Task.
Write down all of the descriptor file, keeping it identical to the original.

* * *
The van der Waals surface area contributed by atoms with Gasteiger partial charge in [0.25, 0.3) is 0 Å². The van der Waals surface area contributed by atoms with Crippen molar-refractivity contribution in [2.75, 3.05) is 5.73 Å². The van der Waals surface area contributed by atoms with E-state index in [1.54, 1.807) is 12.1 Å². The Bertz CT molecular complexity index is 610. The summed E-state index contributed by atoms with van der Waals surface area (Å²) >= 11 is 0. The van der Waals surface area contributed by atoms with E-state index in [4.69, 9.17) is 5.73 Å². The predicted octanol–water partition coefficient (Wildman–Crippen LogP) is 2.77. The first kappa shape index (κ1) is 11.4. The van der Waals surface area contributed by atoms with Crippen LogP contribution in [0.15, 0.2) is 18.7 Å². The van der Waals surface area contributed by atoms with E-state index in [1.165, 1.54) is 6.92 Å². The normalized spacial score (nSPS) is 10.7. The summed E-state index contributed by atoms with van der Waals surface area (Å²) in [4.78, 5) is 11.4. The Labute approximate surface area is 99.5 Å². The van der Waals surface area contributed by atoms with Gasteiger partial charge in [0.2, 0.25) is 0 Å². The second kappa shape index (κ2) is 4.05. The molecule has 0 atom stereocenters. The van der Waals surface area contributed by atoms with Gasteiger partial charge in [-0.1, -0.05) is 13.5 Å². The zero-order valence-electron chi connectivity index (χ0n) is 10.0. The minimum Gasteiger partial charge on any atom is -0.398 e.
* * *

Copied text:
The van der Waals surface area contributed by atoms with Gasteiger partial charge in [0.25, 0.3) is 0 Å². The van der Waals surface area contributed by atoms with Crippen molar-refractivity contribution in [2.75, 3.05) is 5.73 Å². The van der Waals surface area contributed by atoms with E-state index in [1.54, 1.807) is 12.1 Å². The Bertz CT molecular complexity index is 610. The summed E-state index contributed by atoms with van der Waals surface area (Å²) >= 11 is 0. The van der Waals surface area contributed by atoms with E-state index in [4.69, 9.17) is 5.73 Å². The predicted octanol–water partition coefficient (Wildman–Crippen LogP) is 2.77. The first kappa shape index (κ1) is 11.4. The van der Waals surface area contributed by atoms with Crippen LogP contribution in [0.15, 0.2) is 18.7 Å². The van der Waals surface area contributed by atoms with E-state index in [1.165, 1.54) is 6.92 Å². The normalized spacial score (nSPS) is 10.7. The summed E-state index contributed by atoms with van der Waals surface area (Å²) in [4.78, 5) is 11.4. The Labute approximate surface area is 99.5 Å². The van der Waals surface area contributed by atoms with Gasteiger partial charge in [0.2, 0.25) is 0 Å². The second kappa shape index (κ2) is 4.05. The molecule has 0 atom stereocenters. The van der Waals surface area contributed by atoms with Gasteiger partial charge in [-0.1, -0.05) is 13.5 Å². The zero-order valence-electron chi connectivity index (χ0n) is 10.0. The minimum Gasteiger partial charge on any atom is -0.398 e.